The polarity of the success of Los Angeles’ two baseball teams has never reached the point that the Lakers and Clippers have, but there has been recently polarity between the Angels and Dodgers, and just like the Lakers and Clippers, the roles have been reversed. The Angels have been the most recent winner of the World Series in LA, and always had the bigger payroll in the past decade. The Dodgers always had a smaller payroll due to selfish ownership, that eventually affected the team’s success. But now, the Dodgers have the MLB’s largest payroll and legitimate title aspirations, whereas the Angels have signed big name free agents to large contracts that have become catastrophic failures and have missed the playoffs four years in a row. For the Angels, it seems that these massive contracts—like the one given to Albert Pujols for 10 years and $240 million—have not only been terrible disappointments, but have stripped the Angels farm system of much-needed prospects as a result. So with bad contracts being a tenant of the team for the foreseeable future, and no in-house options to alleviate this problem, the Angels are stuck in between a rock and a hard place. Despite all of this, the Angels still seem to be able to score large amounts of runs with a high caliber offense, but at the same time, they have no pitching depth to stop other teams from scoring just as much.

On the other hand, the Dodgers have been handing out contracts that are just as big to top tier free agents, but they’ve worked out for the team thus far. Not only that: They have one of the better farm systems in the Majors, which seems to be improving year by year. The Dodgers score a similar amount of runs as the Angels usually do, but they have one of the best pitching staffs in all of the major leagues to ensure that they win games even when their offense is not working at times.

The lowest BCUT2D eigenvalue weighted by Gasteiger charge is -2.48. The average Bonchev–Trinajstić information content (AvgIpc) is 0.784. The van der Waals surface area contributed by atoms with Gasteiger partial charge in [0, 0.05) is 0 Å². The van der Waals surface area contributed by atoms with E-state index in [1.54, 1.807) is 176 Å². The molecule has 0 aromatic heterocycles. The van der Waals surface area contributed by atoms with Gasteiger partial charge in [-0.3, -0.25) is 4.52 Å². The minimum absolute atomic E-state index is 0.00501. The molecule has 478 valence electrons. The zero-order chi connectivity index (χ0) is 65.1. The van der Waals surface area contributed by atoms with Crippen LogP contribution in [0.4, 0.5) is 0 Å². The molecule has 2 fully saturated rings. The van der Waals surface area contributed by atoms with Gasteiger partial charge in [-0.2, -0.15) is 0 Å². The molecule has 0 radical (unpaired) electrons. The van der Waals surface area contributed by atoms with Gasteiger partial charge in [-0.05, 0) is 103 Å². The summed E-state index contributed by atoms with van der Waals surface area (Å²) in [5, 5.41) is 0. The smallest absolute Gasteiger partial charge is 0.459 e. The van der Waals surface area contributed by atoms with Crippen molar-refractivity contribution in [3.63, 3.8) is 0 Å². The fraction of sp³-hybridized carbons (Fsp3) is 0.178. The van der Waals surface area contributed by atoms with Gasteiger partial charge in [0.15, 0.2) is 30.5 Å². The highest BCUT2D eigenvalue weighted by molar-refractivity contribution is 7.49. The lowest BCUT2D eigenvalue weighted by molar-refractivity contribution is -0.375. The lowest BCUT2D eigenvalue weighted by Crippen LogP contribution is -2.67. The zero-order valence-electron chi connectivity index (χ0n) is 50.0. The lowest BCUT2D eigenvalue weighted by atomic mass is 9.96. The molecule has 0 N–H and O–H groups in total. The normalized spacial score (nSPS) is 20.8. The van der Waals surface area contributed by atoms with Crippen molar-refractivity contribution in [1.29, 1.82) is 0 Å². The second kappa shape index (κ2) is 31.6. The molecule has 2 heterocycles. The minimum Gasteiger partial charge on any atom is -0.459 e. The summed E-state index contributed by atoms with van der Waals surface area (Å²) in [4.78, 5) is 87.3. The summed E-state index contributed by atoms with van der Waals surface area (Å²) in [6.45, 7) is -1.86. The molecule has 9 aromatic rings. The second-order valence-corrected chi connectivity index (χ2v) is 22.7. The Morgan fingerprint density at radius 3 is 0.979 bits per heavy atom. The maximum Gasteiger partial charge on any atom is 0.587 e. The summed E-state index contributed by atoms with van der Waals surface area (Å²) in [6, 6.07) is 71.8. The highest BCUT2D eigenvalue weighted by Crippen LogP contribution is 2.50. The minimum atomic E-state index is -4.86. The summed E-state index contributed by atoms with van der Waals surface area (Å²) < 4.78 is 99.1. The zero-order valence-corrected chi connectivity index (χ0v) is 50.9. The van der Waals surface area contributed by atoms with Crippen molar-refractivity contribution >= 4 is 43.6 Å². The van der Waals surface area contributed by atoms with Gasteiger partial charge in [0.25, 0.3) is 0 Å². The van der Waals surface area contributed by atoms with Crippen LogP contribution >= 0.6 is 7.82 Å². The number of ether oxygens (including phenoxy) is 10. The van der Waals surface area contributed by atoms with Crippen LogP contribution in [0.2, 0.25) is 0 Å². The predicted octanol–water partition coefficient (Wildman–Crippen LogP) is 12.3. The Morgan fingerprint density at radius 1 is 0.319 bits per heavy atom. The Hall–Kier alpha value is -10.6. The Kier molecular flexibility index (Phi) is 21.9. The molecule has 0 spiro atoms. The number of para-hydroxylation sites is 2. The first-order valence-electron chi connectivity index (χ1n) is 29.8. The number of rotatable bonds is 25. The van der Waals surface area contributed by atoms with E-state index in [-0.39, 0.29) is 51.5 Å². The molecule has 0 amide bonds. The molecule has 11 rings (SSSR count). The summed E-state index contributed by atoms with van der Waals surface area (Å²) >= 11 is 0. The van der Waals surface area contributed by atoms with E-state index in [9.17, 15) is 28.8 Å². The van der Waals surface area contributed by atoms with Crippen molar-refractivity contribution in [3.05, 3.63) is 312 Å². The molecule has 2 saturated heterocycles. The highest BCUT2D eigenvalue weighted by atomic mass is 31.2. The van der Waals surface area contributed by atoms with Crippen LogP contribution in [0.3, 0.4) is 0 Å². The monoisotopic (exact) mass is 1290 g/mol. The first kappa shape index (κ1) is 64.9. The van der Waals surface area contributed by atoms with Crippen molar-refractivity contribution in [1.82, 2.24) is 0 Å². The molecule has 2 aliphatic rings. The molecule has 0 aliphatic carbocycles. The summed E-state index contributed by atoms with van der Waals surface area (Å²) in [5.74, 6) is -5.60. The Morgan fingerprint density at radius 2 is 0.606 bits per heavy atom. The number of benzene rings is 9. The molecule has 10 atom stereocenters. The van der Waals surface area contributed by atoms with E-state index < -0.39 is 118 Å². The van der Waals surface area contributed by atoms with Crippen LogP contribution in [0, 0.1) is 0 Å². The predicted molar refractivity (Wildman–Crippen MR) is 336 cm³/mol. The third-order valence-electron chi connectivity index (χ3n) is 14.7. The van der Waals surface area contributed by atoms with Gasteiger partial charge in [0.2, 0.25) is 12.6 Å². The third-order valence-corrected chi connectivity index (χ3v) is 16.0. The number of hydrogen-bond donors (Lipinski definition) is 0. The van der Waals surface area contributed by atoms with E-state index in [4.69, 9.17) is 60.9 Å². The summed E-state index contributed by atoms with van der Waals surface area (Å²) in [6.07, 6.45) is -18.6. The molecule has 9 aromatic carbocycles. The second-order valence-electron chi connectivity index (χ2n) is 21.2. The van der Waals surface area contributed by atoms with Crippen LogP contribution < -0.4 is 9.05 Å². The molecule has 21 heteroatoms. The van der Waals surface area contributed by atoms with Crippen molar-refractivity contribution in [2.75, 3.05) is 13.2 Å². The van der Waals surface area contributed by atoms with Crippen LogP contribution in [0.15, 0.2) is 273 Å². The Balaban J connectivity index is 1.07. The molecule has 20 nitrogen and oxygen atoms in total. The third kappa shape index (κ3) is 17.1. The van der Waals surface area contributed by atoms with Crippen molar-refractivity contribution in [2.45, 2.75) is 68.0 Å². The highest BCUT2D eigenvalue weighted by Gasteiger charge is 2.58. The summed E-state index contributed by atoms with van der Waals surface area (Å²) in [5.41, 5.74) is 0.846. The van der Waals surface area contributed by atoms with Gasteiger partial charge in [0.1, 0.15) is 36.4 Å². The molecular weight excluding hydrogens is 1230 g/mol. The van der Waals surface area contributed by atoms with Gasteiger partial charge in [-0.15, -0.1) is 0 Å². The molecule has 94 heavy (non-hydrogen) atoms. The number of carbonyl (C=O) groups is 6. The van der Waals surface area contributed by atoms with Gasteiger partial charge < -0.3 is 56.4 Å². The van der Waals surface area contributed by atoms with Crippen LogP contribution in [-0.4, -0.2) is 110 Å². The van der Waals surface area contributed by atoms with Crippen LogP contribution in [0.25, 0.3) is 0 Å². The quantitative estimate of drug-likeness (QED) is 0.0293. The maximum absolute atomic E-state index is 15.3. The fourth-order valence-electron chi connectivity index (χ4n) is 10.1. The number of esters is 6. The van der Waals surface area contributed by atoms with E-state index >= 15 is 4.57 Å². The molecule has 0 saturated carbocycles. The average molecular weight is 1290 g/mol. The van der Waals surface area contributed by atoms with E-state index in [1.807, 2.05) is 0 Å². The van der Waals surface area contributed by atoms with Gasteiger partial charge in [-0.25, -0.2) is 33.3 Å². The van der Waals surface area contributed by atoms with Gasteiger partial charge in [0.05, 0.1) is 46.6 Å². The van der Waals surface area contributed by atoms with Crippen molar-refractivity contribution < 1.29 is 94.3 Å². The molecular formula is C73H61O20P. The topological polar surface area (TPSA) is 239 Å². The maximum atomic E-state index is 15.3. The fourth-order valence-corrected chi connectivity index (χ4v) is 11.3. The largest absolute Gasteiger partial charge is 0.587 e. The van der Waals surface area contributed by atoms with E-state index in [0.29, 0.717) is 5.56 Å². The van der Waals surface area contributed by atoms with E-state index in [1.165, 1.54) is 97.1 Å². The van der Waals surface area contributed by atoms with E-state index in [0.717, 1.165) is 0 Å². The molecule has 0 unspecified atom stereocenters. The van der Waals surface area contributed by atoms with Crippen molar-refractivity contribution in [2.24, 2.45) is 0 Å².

Things have changed in LA, and it is making more exciting times in the world of sports. The NBA season is just becoming interesting as the playoffs draw nearer every day, but this time around, the familiar purple and yellow Lakers jerseys will not be present. But if you are not much for NBA basketball, the MLB season is just starting, and for LA teams, it means a fresh start.

Leave a Reply

Your email address will not be published. Required fields are marked *

The Miscellany News reserves the right to publish or not publish any comment submitted for approval on our website. Factors that could cause a comment to be rejected include, but are not limited to, personal attacks, inappropriate language, statements or points unrelated to the article, and unfounded or baseless claims. Additionally, The Misc reserves the right to reject any comment that exceeds 250 words in length. There is no guarantee that a comment will be published, and one week after the article’s release, it is less likely that your comment will be accepted. Any questions or concerns regarding our comments section can be directed to